Let’s Talk About Cough aims to create empathy and understanding about chronic cough and its impact on people’s lives by sharing stories in creative ways.

Everybody at some point will suffer from a terrible cough. For most people, the cough soon disappears, but for some it never does.

It is easy to dismiss chronic cough as ‘just a cough’. But few of us appreciate the physical, psychological and social impacts, or the stigma of being unable to control a reflex that others find irritating and even threatening.

Let’s Talk About Cough is about understanding the impact that cough can have on people’s lives.

We have formed a community of people living with chronic cough and doctors and researchers who work on the condition. Together we are sharing stories about the experience of cough, the biology of cough and the treatment of cough.

We want chronic cough to be taken seriously by everyone.



Our Story

The first part of Let’s Talk About Cough was the Story Exchange, an online programme of creative workshops to share stories about cough.

We then transformed these stories into a listening experience called One In Ten.

Let’s Talk About Cough runs alongside a research project investigating the biological mechanisms of chronic cough, led by Professor Jacky Smith and Professor Maria Belvisi.

The creative producer of Let’s Talk About Cough is Ellen Dowell



I have had a persistent cough for over 25 years. I am a retired teacher and still enjoy reading and learning. When I first became involved in Let’s Talk About Cough, it was amazing to meet people who understood the experience of living with cough every day and wanted to talk about it. Instead of apologising for disturbing people with my noisy barking cough, I was discussing it and thinking about it in lots of creative ways. The boost to my self esteem was immeasurable.


I am a respiratory speech and language therapist. I diagnose and treat patients with cough hypersensitivity and other laryngeal disorders. At the weekend I love being outdoors and travelling around the country with my daughter in our campervan. This project has been eye-opening at highlighting the long-term impact of the disease and it not only affecting the patient themselves but family, friends and work colleagues as well. It has changed the way I think about chronic cough as a therapist and the questions I ask patients.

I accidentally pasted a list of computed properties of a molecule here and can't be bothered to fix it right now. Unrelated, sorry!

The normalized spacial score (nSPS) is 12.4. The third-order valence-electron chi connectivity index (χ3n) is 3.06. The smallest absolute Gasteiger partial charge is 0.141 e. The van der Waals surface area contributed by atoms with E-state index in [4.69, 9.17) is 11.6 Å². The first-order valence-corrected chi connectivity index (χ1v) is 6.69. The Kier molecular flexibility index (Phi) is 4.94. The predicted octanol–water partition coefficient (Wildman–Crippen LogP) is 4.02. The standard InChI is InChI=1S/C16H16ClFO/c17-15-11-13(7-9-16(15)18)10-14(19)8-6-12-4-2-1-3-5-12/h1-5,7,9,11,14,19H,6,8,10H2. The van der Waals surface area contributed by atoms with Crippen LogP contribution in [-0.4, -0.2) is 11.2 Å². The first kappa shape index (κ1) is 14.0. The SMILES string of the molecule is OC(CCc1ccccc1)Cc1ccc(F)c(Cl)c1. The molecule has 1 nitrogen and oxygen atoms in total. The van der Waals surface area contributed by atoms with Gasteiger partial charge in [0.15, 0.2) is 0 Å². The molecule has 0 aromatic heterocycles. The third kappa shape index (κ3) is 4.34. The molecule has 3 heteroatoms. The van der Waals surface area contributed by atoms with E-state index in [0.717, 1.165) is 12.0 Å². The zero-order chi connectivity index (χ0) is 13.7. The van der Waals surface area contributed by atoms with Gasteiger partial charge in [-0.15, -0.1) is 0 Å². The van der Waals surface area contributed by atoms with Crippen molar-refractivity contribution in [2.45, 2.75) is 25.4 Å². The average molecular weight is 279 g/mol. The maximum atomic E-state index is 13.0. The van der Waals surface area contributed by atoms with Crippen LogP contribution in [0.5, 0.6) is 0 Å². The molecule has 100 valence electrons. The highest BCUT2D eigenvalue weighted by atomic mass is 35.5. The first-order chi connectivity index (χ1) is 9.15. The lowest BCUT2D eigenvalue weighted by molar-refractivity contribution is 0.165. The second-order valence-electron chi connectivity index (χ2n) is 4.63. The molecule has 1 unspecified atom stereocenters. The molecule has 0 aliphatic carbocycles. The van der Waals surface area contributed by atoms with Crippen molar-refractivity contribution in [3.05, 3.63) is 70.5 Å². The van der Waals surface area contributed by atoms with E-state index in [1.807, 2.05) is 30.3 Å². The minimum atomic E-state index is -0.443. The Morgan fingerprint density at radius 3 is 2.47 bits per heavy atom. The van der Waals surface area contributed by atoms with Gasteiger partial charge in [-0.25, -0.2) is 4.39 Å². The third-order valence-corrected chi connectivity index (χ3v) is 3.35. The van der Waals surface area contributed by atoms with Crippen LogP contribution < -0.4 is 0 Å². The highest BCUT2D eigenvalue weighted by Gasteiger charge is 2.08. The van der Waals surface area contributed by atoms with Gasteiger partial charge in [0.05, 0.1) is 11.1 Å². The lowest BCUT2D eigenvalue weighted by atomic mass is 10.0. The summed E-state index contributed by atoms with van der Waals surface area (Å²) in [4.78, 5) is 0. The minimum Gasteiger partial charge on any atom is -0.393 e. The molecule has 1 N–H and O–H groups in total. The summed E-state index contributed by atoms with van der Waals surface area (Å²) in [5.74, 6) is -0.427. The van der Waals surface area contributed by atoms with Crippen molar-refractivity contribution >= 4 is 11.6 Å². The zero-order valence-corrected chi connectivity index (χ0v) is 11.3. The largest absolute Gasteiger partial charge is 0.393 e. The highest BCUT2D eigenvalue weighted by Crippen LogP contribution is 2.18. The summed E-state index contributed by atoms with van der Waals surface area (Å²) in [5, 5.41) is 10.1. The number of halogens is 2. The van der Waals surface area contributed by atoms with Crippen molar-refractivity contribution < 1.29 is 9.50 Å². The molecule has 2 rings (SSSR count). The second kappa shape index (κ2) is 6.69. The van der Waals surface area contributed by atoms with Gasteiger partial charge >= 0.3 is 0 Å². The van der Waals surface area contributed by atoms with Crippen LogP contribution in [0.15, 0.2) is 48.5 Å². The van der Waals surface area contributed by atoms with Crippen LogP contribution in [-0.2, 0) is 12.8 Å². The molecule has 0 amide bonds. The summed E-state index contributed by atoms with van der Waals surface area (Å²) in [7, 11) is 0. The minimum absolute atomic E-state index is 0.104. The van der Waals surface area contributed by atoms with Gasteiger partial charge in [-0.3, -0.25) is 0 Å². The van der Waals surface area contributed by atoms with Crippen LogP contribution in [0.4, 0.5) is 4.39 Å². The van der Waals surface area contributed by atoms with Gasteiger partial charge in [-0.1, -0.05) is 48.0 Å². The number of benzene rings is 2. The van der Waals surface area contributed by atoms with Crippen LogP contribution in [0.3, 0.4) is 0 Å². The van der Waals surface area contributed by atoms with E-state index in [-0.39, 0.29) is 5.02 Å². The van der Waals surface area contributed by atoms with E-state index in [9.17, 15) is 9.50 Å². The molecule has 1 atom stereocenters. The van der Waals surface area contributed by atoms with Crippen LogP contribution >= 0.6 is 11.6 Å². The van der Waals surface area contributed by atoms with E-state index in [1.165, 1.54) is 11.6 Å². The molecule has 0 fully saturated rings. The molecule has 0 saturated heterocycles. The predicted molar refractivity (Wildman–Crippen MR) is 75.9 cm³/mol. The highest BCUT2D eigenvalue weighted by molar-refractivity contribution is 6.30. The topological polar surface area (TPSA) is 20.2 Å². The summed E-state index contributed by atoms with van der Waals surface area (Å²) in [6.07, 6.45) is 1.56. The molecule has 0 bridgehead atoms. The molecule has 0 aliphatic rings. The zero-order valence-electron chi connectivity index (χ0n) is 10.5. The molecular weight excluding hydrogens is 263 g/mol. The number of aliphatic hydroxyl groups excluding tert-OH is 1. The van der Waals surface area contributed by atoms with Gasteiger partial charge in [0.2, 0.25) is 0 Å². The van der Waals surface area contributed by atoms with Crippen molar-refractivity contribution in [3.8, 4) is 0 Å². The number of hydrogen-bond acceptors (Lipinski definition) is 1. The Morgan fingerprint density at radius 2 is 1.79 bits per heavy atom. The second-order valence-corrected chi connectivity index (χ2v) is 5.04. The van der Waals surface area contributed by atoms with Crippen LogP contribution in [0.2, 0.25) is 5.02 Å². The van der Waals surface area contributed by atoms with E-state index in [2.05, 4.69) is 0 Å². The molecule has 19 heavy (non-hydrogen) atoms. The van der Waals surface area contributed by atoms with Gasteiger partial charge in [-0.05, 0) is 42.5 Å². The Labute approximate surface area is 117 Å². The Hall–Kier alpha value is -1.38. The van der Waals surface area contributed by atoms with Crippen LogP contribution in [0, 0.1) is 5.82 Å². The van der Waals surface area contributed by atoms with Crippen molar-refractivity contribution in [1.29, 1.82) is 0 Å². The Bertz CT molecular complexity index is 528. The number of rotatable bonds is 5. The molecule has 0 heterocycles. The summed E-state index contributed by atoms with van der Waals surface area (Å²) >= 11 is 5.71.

I have had my cough for 30 years and I really hate it. The cough is an alien who has invaded my body. My friends and family are very supportive. They accept my ever-present cough and they know it’s part of me. My lasting memories of being involved with Let’s Talk About Cough will be meeting the different people who suffer with chronic cough. This coming together has made us a clan with strong ties, fighting the common enemy. My key highlight was working together to develop One in Ten.


I’m a scientist whose work has focused on exploring new drugs to treat chronic cough for the best part of 10 years. I’m also a dad, a partner, a keen amateur thespian and a tech nerd. I like meeting new people, learning and solving problems. Throughout Let’s Talk About Cough, the relationship between all participants was one characterised by empathy, curiosity, trust and above all, fun. I laughed, I cried, and I learned!


I have had a chronic cough for over 12 years. It is frustrating and annoying but also scary when I cannot catch my breath. I am a sociable person and enjoy meeting up with friends. Adopting my two children has been the best thing that I have done. Being involved in Let’s Talk About Cough has been an adventure into a different world. I have met people who are in the same position as me as well as health professionals who are actively working on finding answers and cures for cough.


I am an optimistic person, and always approach a problem with the idea that there is a solution. I am interested in researching the causes and mechanisms of respiratory diseases, and how to cure them or at least make them survivable and alleviate their burden on life. I discovered chronic cough when I joined in the National Heart and Lung Institute in London. The key things I took from Let’s Talk About Cough are how little the public know about this disease and, from patients who shared their stories, how intolerant people can be towards cough.